Notes on the 2008 ICT Symposium

The eTeck team, left to right: Tara Mannick, Angela Hordatt, Nishal Nagassar, Jevorn Scott, Eva Wong, Garron Hasen

Alexander Mora - Costa Rica
Costa Rica has created a Chamber of ICT. The ICT sector, driven by Intel’s investment in a chip plant in the country is responsible for US2.8 billion in sales, representing 10.6 percent of GDP. The sector also drives 2.3 billion in exports, 2.8 percent of total.
The private sector proposes and leads direct and business actions and the green strategy. The academic sector drives R&D.

Kennedy Swaratsingh - Minister of Public Administration
Five years on, the Minister is still talking about connectivity as a priority, citing TTConnect as a key initiative. TTConnect is increasingly being discussed as a “brand,” one that will be extended to mobile phone access and other access points.
At the close of the event, Minister Swaratsingh was promising new initiatives based on “conversations” at the symposium.
“By June-July next year, the information available on the kiosks will be available on smartphones.” Not too sure how that will work, since printing the forms available online is a key part of the utility of the kiosks. These kiosks are also tied specifically to the TTConnect portal and it isn’t possible to access websites using the terminals.
Quote: “Government creates an environment in which technology is enabled,” Swaratsingh said.
“We will be working with the e-business roundtable to fast track processes through Cabinet. Over the next year or two, things will happen, we will outsource many things that are in areas where Government does not belong.”

Jerrol Thompson - St Vincent and the Grenadines, ECTEL
Our government has a strategy to train 4000 people per year in everything from computer basics to MCSE. The country has laid fibre under the streets of the capital. Internet penetration in St Vincent is below 10 percent.
Quote: “I am not satisified with the progress of my country and the larger Caribbean. Education is at the root of our contribution. Our country has not been embracing ICT’s possibilities.”

Keith Thomas - Illuminat
A Barbados pilot project involved developing and implementing software in the school system to allow weak students to work privately in problem areas in English and Maths.
There have been issues with software that isn’t designed for the unique ways that products are sold in Caribbean markets. One product couldn’t deal with meat that’s bought in bulk that’s cut up in the supermarket and sold in smaller pieces. The software is built to manage product that’s delivered precut.

Andy Hamilton, Chief Executive Officer, Icehouse Limited, New Zealand
New Zealand is at the bottom of the world and found itself dropping steadily in the OECD rankings. Traditionally it earned foreign exchange from lots of exports in small quantities to many countries across the world.
The country was slow to pick up on globalisation trends, traditionally it created items and then handed them over to the government for export, becoming, in the process, an exporter that developed few skills in global competition. 176 firms are responsible for three quarters of the exports.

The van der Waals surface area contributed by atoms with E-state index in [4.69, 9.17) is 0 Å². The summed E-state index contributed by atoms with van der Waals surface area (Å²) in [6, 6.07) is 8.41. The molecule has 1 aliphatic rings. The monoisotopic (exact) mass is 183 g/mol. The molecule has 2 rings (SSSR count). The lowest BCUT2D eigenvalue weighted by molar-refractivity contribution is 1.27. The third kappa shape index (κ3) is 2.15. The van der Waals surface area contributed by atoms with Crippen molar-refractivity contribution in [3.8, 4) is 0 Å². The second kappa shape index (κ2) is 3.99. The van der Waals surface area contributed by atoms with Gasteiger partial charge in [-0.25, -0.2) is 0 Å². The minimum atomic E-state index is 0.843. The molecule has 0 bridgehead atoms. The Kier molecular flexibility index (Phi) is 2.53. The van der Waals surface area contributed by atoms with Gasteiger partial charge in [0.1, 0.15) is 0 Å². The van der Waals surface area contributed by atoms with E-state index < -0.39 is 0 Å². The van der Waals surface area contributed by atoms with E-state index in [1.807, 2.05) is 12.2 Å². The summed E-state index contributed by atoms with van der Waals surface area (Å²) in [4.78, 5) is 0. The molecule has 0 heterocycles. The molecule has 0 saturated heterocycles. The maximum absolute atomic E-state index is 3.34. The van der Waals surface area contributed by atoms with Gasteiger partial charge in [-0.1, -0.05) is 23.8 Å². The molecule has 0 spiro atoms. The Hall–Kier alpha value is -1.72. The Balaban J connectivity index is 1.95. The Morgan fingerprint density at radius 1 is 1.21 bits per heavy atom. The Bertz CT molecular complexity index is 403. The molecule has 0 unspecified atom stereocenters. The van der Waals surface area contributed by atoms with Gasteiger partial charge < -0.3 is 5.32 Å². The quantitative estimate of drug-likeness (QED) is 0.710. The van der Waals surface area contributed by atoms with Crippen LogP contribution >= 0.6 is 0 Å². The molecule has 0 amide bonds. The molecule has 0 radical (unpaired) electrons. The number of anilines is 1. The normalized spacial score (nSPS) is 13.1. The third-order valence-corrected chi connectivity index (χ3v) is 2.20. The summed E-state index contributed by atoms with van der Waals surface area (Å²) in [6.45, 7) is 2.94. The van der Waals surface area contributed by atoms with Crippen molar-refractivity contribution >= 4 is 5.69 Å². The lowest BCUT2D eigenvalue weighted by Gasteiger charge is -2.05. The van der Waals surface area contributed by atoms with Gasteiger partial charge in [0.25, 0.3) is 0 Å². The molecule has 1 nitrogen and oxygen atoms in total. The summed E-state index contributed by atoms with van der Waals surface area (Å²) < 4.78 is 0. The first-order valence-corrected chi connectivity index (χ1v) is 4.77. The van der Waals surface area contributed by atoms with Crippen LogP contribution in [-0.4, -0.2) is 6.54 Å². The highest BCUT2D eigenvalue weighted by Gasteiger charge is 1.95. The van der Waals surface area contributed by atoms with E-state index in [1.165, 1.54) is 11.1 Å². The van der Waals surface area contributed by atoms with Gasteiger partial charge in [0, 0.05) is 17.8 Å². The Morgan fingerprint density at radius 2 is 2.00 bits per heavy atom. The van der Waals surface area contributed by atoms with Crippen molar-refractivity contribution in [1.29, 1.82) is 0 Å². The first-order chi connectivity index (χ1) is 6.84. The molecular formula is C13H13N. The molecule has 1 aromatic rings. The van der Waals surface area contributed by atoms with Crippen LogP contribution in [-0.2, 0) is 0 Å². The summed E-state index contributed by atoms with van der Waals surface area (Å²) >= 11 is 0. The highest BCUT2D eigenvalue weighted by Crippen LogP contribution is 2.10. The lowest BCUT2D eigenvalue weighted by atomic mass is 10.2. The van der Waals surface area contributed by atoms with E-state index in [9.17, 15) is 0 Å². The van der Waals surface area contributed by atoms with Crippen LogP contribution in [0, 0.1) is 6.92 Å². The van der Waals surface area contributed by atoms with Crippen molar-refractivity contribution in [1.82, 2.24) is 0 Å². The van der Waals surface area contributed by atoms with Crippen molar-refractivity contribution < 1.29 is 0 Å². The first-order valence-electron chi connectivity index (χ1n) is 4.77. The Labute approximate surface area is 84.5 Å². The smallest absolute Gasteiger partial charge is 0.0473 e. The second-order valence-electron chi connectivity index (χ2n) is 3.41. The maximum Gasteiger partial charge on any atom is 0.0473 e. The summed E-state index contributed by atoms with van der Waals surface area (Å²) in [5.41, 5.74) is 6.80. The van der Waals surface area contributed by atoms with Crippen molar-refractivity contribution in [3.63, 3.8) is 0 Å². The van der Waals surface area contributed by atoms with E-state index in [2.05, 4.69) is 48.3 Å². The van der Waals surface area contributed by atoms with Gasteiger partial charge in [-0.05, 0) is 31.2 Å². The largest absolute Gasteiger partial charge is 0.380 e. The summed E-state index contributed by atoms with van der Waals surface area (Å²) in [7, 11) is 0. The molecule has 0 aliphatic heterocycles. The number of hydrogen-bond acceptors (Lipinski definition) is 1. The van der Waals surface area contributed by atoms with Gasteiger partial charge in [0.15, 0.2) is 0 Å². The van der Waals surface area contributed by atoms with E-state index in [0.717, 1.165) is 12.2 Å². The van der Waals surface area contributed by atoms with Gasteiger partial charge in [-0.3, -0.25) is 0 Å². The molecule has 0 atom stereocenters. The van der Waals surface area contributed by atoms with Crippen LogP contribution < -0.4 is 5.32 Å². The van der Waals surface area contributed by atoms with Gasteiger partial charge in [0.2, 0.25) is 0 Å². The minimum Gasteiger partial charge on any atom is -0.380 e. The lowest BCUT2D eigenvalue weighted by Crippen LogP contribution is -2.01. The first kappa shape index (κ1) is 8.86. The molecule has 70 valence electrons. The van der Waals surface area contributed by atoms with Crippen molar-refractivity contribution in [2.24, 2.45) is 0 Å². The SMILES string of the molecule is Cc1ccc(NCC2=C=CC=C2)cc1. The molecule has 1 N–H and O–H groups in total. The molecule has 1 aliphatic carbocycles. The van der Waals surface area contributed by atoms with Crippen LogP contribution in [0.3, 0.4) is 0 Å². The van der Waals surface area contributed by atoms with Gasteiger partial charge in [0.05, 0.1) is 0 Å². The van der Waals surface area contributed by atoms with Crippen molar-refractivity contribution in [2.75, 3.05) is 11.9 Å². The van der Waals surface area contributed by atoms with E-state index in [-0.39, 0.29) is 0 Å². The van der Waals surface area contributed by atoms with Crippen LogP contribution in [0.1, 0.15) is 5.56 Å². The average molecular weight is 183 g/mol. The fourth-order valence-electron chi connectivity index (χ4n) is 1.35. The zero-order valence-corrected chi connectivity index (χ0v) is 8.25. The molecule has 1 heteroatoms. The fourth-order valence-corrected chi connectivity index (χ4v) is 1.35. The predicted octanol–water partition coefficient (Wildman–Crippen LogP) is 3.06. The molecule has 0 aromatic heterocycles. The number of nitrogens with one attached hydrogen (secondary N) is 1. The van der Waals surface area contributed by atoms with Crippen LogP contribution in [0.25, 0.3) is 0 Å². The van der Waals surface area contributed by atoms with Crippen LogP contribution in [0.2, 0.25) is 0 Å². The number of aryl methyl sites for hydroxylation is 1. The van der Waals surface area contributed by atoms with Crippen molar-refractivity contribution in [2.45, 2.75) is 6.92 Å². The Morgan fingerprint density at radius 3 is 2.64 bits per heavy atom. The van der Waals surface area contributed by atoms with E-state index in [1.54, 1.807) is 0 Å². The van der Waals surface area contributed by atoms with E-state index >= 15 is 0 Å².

There were no innovation systems and NZ had underinvested in their infrastructure.
Icehouse is setup to increase the number of internationally capable owner managers and entrepreneurs.
With 20 percent of nationals living offshore, they created Kea, a global talent community to leverage the skills and enthusiasm of the diaspora.

Tamana Intech Park
Eva Wong: “Innovation is great, but innovation is risky. We are pursuing opportunities that are concrete and realistic. Companies are telling us that they have a need for backup services and data management services. This is a half a billion dollar opportunity, providing a platform for growth. eTeck will act as an independent third party, offering a buffer for companies that might be skittish about dealing with individual IT companies.

Jevorn Scott: eTeck has a mandate of diversification and will create opportunites for IT development at Tamana Intech Park. The site has placed an emphasis on preservation of the existing environmental ambience (33 percent of the landscape has been kept green), preservation of the Moriche palm and part of the development project is the creation of an ecologically friendly, butterfly emporium (a butterfly shaped park for butterfly farming),the creation of a linear park, and extensive recreational facilities. The flagship building will be a smart building that will set new standards for

In support of the development at Tamana, Sangre Grande is being targeted as the next major urban area. Development is being targeted in the area in support of the Tamana development and a new highway is planned to allow direct access from San Fernando to Wallerfield.

The park will leverage pooled ICT infrastructure, and the proximity of peer companies to accelerate development potential. Yhe technology underpinnings of the park will support state of the art development. Support for residents of the park will include WiFi coverage over the 1100 acres of the campus and access to a Tier III data centre. All services will be run undergound in conduits, with access to a wired metro-ethernet network with a capacity of 1-10 GB and discussions are in place to have the same bandwidth to the Internet backbone.
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